Notes on Poetry: All I Was Doing Was Breathing (Criticism)

Bryan Aubrey
Bryan Aubrey holds a PhD in English and has published many articles on contemporary poetry. In this essay, he discusses Mirabai's poetry in the context of the bhakti tradition, as exemplified in the teachings of Krishna in the Bhagavad Gita.

In the fifty adaptations by Robert Bly and Jane Hirshfield that appear in their book
Mirabai: Ecstatic Poems, it is as if Mirabai's poetry attains a new lease on life. "All I Was Doing Was Breathing," titled with such subtle resonance by Bly, makes previous English versions of this poem seem flat by comparison. Bly's adaptation is a free one, and indeed the poems are described as "versions" of Mirabai rather than translations. As John Stratton Hawley points out in his afterword to the book, the word energy, which Bly employs twice in different contexts in this poem, does not appear in the original. But, he says, "Robert Bly must have felt that the whole motif of a divine adolescent lifting a mountain ought to suggest the displacement of matter into its dynamic counterpart: E = mc2." Hawley suggests this may be "misleading," but it may be that the first connection a reader makes regarding the word energy is not so much with Einstein's famous equation but with the parallels between subatomic physics and Indian spirituality that have been popularized in books such as Fritjof Capra's The Tao of Physics (1975).

Physicists now understand that the universe is made up of dynamic patterns of energy created by the interactions of subatomic particles, and this fact has reminded some people of the representations in Hindu mythology of the god Shiva, who embodies the eternal cosmic dance of creation and destruction as the underlying basis of all existence. As Ninian Smart puts it in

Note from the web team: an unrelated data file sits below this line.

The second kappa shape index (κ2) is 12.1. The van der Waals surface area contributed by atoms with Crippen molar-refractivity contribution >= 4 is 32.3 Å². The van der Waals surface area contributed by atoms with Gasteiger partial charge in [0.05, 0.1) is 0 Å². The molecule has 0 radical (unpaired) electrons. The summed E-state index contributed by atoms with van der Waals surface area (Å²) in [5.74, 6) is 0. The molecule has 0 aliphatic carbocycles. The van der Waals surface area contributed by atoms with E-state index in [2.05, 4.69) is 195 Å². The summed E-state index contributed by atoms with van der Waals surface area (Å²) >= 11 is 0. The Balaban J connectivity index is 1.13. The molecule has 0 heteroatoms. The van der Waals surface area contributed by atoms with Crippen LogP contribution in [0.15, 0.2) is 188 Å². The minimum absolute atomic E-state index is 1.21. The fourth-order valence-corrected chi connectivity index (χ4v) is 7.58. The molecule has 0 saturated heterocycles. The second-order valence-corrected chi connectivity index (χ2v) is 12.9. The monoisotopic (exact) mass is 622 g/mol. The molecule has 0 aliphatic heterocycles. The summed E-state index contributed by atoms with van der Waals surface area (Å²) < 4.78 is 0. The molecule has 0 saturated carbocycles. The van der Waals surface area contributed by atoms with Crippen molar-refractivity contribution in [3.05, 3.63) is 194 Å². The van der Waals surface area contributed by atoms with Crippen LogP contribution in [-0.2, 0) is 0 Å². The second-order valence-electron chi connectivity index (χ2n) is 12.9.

The Religious Experience of Mankind, "Shiva is god of the dance — as Lord of the Dance he dances out the creation of the world as an expression of his exuberant personality." Capra identifies the dance of Shiva with "the dance of subatomic matter" discovered by modern physicists. When Bly has Mirabai describe Krishna as the "Dancing Energy," he is drawing on this idea and relying on the reader to make the connection. Bly is untroubled by the fact that it is Shiva, not Krishna, who is portrayed as the cosmic dancer, because the phrase supplies him with the metaphor he wants, which presents the divine as an infinitely dynamic, infinitely powerful mode of consciousness. It is this perception of Krishna that has seized hold of Mirabai in the poem; she has felt the all-attractive power of the god, before which everything else pales in comparison.

It is in the Bhagavad Gita — which for Hindus has an authority not unlike that which the New Testament has for Christians — that Krishna is presented in his most majestic form. In the eighteen short chapters of the Bhagavad Gita, Krishna is no longer the divine child who slays demons and flirts with milkmaids. He is now the all-knowing incarnation of the supreme god Vishnu, "the beginning and the middle / Of beings, and the end as well." He describes himself to the warrior Arjuna as "infinite Time"; he is at once death and "the origin of those things that are to be." He is the sun and the moon. (The latter is echoed in the image of Krishna's face "like the moon" in "All I Was Doing Was Breathing.") Everything that exists can do so only through him; he is the fundamental power in the universe: "I support this entire universe constantly / With a single fraction of Myself." This statement recalls Krishna as the "energy that lifts mountains" in Mirabai's poem, which itself recalls the story of Krishna as a boy holding up the mountain with his finger.